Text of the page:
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Liquids on driveways?

Discussion in 'Ice Management' started by Patrick34, Dec 31, 2009.

  1. Patrick34

    Patrick34 Member
    Messages: 99

    Anyone use liquids on driveways? I am thinking of trying a liquid truck mounted sprayer for my condo driveways (i.e. backing a truck into each driveway and spraying the driveway).

    Anyone try this? I am a newbie to liquids. Can anyone comment on what depth accumulation liquids can melt off? Thanks for any comments.
  2. Kubota 8540

    Kubota 8540 PlowSite.com Addict
    Messages: 1,949

    I have tried 2 liquids. Cheap and cheaper. 32% Liquid calcium chloride (liquidow) and 23% salt brine. Both drives were my own. 1 concrete and 1 gravel. At -7 degrees the lcc burned off 3/4-1" of fluff snow on the concrete, and at the same rate didn't work as well on the gravel. Applied the salt brine prior to the snow event and it also burned off an inch of falling snow as it snowed. I suspect both liquids would have melted slightly more snow, but I can't say for sure? Those 2 liquids have earned a place in my tool box. Have my doubts about a lot of liquids that cost the same as salt or above? I have sprayed all my commercial accounts. I currently have a sample of Iceban that I hope to get to test in the near future and will post the results of that test.
  3. Lightningllc

    Lightningllc 2000 Club Member
    Messages: 2,941

    Hows liquidow working for you I want to try it how much you paying a gallon. SAlt brine are you making it?
  4. Kubota 8540

    Kubota 8540 PlowSite.com Addict
    Messages: 1,949

    The liquidow has been incredible and versatile. Just got my new quote,
    2000 gal min = $0.75/gal 4,000 gal min = $0.63/gal
    I'm 90 miles outside thee city so I would guess my cost involve a little xtra trucking cost, may be cheaper closer to the city?

    Salt brine: making my own costs = $0.115 / gal
    Check my homepage pic albums (projects in the works)
  5. #1DRIVER

    #1DRIVER Junior Member
    Messages: 5

    This cost seems a bit high for brine. As far as the liquidow goes, yeah, it's a great manufactured product, costly but effective, but why spend the extra money when you have other options available just as effective?
  6. Kubota 8540

    Kubota 8540 PlowSite.com Addict
    Messages: 1,949

    And your cost of making brine is.....? Obviously this will depend on how many tons of bulk salt you purchase and the price you pay per ton.

    And the other options available that are just as effective and as inexpensive are......?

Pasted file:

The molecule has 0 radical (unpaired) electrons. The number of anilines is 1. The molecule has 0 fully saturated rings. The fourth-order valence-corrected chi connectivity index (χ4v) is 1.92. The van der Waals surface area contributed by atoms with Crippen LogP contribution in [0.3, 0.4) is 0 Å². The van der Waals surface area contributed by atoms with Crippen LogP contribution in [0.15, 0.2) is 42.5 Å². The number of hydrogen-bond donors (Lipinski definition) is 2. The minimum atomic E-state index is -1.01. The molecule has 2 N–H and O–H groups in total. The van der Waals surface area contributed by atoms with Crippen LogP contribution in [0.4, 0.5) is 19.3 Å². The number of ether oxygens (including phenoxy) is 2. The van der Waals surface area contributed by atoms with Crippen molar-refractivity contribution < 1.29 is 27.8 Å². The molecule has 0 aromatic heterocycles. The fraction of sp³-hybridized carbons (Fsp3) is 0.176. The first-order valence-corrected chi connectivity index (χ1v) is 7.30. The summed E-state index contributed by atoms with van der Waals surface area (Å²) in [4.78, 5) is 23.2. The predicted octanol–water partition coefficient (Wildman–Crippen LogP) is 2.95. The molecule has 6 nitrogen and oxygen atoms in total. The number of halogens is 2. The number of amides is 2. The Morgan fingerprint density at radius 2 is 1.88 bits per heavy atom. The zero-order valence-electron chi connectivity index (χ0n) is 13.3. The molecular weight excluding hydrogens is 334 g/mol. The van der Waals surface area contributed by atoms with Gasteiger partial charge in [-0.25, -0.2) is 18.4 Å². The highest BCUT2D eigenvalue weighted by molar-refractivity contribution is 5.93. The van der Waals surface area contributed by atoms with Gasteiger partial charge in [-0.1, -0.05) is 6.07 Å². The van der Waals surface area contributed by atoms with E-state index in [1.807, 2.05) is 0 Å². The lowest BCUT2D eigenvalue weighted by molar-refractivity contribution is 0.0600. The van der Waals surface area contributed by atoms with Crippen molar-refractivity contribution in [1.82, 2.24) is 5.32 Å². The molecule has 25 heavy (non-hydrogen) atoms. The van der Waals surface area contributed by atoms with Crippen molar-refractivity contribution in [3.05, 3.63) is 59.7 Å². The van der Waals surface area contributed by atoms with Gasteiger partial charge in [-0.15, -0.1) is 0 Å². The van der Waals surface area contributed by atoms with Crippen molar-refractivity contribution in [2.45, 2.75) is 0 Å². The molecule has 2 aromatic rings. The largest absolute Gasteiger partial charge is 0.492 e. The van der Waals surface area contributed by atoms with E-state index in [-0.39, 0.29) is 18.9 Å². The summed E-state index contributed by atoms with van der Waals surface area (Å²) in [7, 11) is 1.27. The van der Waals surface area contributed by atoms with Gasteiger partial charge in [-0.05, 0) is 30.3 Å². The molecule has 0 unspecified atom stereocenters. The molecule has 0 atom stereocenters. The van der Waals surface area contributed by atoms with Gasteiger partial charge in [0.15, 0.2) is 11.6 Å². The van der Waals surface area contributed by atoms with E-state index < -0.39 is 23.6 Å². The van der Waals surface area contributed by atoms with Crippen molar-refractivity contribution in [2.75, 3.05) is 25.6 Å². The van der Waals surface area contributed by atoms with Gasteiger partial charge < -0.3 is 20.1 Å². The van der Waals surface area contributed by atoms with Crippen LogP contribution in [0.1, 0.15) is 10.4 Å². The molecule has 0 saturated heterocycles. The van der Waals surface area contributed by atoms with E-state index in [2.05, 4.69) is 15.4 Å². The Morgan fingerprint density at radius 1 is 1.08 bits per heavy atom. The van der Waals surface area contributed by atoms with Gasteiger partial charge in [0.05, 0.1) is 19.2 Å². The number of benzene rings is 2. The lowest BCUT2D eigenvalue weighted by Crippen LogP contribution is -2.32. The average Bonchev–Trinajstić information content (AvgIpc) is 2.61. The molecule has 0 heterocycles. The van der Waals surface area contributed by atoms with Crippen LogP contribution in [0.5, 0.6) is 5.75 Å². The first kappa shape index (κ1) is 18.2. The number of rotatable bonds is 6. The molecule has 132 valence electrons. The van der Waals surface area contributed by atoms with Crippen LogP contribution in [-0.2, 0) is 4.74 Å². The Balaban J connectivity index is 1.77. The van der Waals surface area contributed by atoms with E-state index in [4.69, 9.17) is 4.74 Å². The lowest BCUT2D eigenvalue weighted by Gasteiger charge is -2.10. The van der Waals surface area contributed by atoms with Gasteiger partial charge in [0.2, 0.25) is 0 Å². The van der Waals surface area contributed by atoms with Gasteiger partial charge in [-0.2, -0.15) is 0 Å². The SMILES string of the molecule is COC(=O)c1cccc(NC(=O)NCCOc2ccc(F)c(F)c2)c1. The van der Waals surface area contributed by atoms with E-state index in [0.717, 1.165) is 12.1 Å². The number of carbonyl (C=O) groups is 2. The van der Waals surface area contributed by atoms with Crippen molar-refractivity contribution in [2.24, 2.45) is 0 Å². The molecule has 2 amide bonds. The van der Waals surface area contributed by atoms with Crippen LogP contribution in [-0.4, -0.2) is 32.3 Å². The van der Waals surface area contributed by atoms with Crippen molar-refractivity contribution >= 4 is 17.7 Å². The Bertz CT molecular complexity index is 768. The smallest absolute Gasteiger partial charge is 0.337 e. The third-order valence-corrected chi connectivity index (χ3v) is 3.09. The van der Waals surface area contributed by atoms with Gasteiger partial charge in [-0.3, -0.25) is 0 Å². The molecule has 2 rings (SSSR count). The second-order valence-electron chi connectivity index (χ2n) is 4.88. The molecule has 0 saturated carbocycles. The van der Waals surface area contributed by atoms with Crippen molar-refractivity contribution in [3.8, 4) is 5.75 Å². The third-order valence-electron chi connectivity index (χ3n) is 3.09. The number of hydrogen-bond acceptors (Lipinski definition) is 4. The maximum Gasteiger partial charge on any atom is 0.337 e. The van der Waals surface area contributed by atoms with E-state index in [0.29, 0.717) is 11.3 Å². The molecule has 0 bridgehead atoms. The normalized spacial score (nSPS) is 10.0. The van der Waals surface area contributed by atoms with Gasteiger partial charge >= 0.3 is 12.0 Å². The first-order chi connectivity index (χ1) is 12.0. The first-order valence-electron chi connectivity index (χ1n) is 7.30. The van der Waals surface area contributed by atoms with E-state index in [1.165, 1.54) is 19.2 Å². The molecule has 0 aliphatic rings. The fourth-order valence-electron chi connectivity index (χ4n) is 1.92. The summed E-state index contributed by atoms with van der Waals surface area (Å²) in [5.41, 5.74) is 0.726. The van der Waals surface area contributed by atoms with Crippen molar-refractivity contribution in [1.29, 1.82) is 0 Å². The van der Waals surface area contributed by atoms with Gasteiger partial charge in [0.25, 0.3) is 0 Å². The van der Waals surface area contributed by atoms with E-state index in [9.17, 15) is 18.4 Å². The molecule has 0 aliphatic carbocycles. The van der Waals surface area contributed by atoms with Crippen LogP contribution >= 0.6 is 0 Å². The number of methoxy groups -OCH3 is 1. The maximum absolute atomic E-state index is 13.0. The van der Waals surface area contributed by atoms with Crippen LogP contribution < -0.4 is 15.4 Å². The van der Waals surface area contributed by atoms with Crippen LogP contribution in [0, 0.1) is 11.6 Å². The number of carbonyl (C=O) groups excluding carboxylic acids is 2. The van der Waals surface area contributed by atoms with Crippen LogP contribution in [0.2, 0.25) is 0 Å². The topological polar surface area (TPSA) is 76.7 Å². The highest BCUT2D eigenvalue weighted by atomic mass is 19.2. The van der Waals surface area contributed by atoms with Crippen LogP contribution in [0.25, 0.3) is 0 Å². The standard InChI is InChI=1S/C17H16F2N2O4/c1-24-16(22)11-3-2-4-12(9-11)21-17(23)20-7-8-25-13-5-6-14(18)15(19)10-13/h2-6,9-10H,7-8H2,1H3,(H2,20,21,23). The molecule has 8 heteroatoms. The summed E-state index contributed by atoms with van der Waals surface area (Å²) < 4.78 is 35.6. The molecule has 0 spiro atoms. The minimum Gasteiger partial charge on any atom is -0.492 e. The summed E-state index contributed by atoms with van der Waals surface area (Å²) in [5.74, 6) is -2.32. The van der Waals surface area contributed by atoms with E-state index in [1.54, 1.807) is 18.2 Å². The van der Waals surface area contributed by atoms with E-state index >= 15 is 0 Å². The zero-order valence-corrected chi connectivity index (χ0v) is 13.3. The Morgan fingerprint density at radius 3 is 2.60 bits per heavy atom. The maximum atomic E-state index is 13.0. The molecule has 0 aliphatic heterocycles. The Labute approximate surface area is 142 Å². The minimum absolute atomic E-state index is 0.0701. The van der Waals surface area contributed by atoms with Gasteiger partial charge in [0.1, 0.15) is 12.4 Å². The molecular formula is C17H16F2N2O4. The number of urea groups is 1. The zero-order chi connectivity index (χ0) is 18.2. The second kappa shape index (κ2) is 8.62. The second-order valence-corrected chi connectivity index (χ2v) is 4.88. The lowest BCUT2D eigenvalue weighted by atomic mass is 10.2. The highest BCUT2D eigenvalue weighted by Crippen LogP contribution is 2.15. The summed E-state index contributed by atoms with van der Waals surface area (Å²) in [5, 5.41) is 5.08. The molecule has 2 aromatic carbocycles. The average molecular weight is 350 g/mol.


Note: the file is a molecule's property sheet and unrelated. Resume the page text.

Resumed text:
7. #1DRIVER

    #1DRIVER Junior Member
    Messages: 5

    Sodium brine is not as effective as natural mineral well brine. if you take the cost and time it takes you to manufacture sodium brine and compare it to the cost of material and delivery cost for natural brine, you'll find it's worth the few extra pennies per gallon to purchase natural brine.
    Now your already invested into making your own sodium brine, so now it's more of a necessity to keep making it, as to see your investment turn a dollar over for you, but to a person that isn't making sodium yet, and is thinking about doing it, wouldn't you say the investment and time consumption would not be a quick payout?
    I talk with people everyday that have used various liquid ice melters, and for the most part, many are inclined to just seek the easier way to obtain a cost effective product and still maintain a cost effective application rate and not to mention the time saver.
    You don't have to wonder if your going to produce enough sodium brine for back to back storms and/or usage scenarios. If the temperature drops too low at night, now your applying double the materials to do the same job that one application of natural would have done.
    I don't want to sound as if I am attacking you on this topic, just that there are MANY UNINFORMED people out there that might think they could take the task of manufacturing sodium brine and make it work for them as it has for you.
  8. Kubota 8540

    Kubota 8540 PlowSite.com Addict
    Messages: 1,949

    I don't consider it an attack at all, just a good discussion. If you live closer to the well brine source and don't want to put much effort into then possibly yes. But having been quoted well brine for $.70+ out here in north central Illinois, which cost more than Liquidow, at that price its almost the same as bulk salt. Well more than a few pennies, when I can make salt brine for less than $.12. Even though its not going to cover the range that calcium chloride will. Isn't applying well brine from 20-30 degrees like driving a nail with a sledge hammer? It works, but is not necessary? Thats why good discussion are necessary, to inform the uniformed? A variety of liquids is best, some work better at lower temps, some work better at higher temps. My overall goal is to use the right liquid for the right job at the right temp, to maximize my profits and help any one trying to get into liquids with a less expensive approach to do so. Not everyone can put out the cash to purchase a tanker load.
    I do disagree with you on making salt brine, 10 minutes to load salt, 15 minutes of letting the tanks fill with water, and 35 minutes of letting the pump circulate is not very much effort to make 400 gallons? I would say the hardest part of making the brine is initially making the brine maker and figuring out a cheap system that works with minimal effort. Depending on how many acres you will need to spray it could take more hours or time to make brine yes.
  9. #1DRIVER

    #1DRIVER Junior Member
    Messages: 5

    Okay I understand your case and point on the temperature effectiveness.